IMG_6221We were off by 9:00 am to find a real grocery store in this real town!!!  Once I resupplied the lunch food, got ice, coffee and gas we were off to Snag Junction – back to camping.

Generally speaking the Alaska Highway is in good condition but the further north I got there was more road damage, bumps, dips, gravel breaks, and sections where the road had heaved significantly due to thawing and refreezing. It probably goes without saying but I will anyway.  The scenery got more beautiful and mountains higher and more rugged than the days preceding. Once heading north out of Haines YT,  the  Alaska Highway bordered Canada’s  Kluane National Park and Reserve to the SW and the Insling Range to NE and in the distance several peaks sported long glacial fingers crawling down their crevices.  I decided that if we were to engender mountains I would see them as female — they are so awesomely beautiful, extremely varied and colorful, they are bold and strong, they have curves and bumps and rumps, and teats, and tits and nipples etc.  They could not be male as there was not much in the line of phallus unless you count the thousands of fir trees adorning the slopes.

An exceptionally beautiful area was Kluane Lake. From the first glimpse at the Boutillier  and on through Destruction Bay and Burwash Landing, the waters shimmered and the many hued mountain slopes makes for an idyllic ride. It is the largest lake in the Yukon.  Fireweed  lines the highway in many many areas.  I have commented previously on the scarcity of services and on closer look, the population of most of these town identified on the map is less that one hundred.  And they are mile and miles apart.  Just re-supplying food and gasoline is a challenge according to one shop keeper. Additionally most of them have a historical significance either as a trading post, grew out of the building of the Alaska highway, or popped up in the era of the Gold Rush.  By now road conditions are only fair continuing so we were  undulating, rolling and bumping, and jostling over frost heave areas and many spots of construction to repair seasonal damage. I have read that this area was one of the toughest sections to build due to the nature of the glacial soil and the lack of suitability for road embankments. Further on down the road were great views of the Icefield Ranges of the St. Alias Mountains.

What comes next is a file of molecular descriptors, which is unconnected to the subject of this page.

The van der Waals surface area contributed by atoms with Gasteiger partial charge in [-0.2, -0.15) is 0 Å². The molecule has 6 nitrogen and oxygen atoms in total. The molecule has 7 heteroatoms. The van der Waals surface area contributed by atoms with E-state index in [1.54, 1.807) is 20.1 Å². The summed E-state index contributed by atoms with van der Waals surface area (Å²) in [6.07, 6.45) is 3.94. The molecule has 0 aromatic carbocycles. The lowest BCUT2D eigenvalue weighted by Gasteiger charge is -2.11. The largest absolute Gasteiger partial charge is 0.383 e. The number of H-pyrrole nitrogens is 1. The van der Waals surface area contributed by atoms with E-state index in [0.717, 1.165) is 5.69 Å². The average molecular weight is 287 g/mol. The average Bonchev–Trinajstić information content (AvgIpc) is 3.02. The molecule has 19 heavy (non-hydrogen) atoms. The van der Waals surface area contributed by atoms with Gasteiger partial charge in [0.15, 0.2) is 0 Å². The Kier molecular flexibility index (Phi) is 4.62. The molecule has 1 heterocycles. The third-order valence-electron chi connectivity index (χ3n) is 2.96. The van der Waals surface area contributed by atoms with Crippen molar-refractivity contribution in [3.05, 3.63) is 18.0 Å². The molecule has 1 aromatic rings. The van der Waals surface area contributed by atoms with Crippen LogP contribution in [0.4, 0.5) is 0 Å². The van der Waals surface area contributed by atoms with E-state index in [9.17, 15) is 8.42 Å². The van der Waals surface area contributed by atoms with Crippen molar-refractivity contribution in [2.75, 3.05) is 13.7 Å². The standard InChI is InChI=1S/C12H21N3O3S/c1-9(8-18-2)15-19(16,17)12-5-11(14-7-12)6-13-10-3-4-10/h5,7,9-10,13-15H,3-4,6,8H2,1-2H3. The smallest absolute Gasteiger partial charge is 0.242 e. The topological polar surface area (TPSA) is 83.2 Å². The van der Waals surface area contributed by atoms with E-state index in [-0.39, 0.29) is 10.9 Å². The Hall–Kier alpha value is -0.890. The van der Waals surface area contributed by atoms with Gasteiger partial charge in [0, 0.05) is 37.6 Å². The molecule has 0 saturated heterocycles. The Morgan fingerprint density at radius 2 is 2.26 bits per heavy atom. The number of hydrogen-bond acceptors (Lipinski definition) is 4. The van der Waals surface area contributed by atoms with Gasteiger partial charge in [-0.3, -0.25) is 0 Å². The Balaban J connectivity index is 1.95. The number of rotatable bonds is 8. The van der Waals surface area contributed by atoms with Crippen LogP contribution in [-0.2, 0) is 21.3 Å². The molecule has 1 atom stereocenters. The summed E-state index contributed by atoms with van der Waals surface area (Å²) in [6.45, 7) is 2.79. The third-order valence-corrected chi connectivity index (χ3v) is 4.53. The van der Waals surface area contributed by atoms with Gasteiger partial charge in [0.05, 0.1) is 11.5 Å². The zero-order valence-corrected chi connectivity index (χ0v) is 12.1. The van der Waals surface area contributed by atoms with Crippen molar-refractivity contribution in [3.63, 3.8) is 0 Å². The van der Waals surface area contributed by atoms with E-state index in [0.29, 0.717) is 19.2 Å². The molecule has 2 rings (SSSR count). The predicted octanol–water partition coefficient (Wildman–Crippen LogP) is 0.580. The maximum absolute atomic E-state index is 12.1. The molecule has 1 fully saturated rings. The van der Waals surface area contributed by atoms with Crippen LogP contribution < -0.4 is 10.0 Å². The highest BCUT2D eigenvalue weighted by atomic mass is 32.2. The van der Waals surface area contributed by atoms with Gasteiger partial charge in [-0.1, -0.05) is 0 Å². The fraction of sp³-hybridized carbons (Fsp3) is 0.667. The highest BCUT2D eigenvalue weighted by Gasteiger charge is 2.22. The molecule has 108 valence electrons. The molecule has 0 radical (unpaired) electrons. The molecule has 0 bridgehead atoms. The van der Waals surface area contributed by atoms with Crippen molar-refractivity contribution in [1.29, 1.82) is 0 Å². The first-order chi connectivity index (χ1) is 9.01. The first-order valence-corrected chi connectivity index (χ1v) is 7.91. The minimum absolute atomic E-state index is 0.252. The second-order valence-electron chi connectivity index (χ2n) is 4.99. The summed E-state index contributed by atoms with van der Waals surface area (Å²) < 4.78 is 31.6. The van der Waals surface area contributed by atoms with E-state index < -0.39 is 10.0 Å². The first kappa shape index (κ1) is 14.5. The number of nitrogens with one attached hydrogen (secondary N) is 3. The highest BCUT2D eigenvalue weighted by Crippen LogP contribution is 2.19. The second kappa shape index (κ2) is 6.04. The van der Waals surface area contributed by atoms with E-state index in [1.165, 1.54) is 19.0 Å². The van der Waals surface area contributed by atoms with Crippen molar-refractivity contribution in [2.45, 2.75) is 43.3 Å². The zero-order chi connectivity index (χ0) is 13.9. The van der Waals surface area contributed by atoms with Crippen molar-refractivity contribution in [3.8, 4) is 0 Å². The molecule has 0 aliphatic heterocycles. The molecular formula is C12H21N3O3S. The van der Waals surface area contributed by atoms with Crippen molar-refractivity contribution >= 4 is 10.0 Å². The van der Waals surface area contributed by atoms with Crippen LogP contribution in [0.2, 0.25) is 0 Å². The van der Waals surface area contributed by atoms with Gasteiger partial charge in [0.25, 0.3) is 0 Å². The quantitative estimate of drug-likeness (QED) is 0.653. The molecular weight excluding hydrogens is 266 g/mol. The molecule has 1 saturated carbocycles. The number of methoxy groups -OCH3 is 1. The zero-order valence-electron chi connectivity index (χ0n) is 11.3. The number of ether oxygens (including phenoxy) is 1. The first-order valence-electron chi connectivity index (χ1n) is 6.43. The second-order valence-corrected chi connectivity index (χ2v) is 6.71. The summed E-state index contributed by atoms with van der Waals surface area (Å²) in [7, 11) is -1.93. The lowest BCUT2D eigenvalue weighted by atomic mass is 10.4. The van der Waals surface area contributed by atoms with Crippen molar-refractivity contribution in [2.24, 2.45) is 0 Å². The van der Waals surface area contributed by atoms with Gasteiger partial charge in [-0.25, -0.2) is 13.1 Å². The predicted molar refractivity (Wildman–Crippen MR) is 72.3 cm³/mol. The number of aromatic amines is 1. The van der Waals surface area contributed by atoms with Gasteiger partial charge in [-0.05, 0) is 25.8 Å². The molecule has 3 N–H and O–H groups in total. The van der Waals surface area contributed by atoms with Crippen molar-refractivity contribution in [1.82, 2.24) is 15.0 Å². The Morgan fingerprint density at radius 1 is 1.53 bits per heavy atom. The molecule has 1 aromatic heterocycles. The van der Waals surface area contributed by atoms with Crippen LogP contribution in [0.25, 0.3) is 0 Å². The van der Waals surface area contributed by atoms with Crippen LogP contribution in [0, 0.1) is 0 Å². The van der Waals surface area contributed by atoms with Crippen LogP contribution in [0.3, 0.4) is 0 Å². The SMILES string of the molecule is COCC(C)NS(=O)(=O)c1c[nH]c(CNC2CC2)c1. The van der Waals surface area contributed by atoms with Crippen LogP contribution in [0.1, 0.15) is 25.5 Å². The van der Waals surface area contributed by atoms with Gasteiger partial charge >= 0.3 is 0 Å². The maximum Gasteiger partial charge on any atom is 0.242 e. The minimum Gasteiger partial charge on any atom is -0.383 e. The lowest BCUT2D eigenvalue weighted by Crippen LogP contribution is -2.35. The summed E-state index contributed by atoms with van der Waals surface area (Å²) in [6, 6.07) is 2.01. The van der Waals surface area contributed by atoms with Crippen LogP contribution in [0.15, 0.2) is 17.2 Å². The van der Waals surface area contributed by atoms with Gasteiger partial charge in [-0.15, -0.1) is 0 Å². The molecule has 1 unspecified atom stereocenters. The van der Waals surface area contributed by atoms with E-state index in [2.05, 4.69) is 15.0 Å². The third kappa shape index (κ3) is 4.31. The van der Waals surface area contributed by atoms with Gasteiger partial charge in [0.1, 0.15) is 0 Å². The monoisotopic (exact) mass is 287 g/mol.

The intention was to stop for the day at Snag Junction Yukon Government Campground. It was a delight small campground (15 sites0 overlooking a lake.  I was able to get a lakeside site and we set up and settled in for the late afternoon and evening, 


Rocks and Bears on the Road to Whitehorse, Yukon Territory


Saturday July 28th.

Simba woke me up at 5:20 and we followed our normal am routine – except he did not want his breakfast.  The traffic started around 6:00 am, with intermittent RV heading out.  I surmised  that this campground was perhaps a family get away week-end destination given that it was filled to capacity. But by the time I left at 9:00 am Saturday it was almost empty.  Than I thought more rationally and since there is no city, town, village, community of notable size within a 200 miles driving distance that was unlikely. And given, most of the time, I thought this highway I was on was a dedicated RV only traffic highway, it was people on the move. 

After a bit of a walk and my normal 1 hour breaking camp routine we were on our way to Whitehorse, Yukon Territory. The road continued with no centerline or shoulders thus remaining a lot of fun to drive. It felt like I was rocking and rolling around the curves and the ups and down of a roller coaster. Early on in the drive I came upon a large area devastated by wildfires in 2010 and 2012 and another in Tisgar Lake area in 2001.  It felt quite eerie to see mile upon mile of tree skeletons with an occasion lone fir surviving in this ghostly wilderness. 

Soon I heading north on the Alaska Highway 1, back to  lines and shoulder. I was in Yukon Territory and with each mile the scenery appeared to get more rugged –  the mountain peaks sharper and higher, the sky bluer, the forest denser and predominantly pine and fir tree, and many shimmering lakes along the route, and of course rimmed with wildflowers.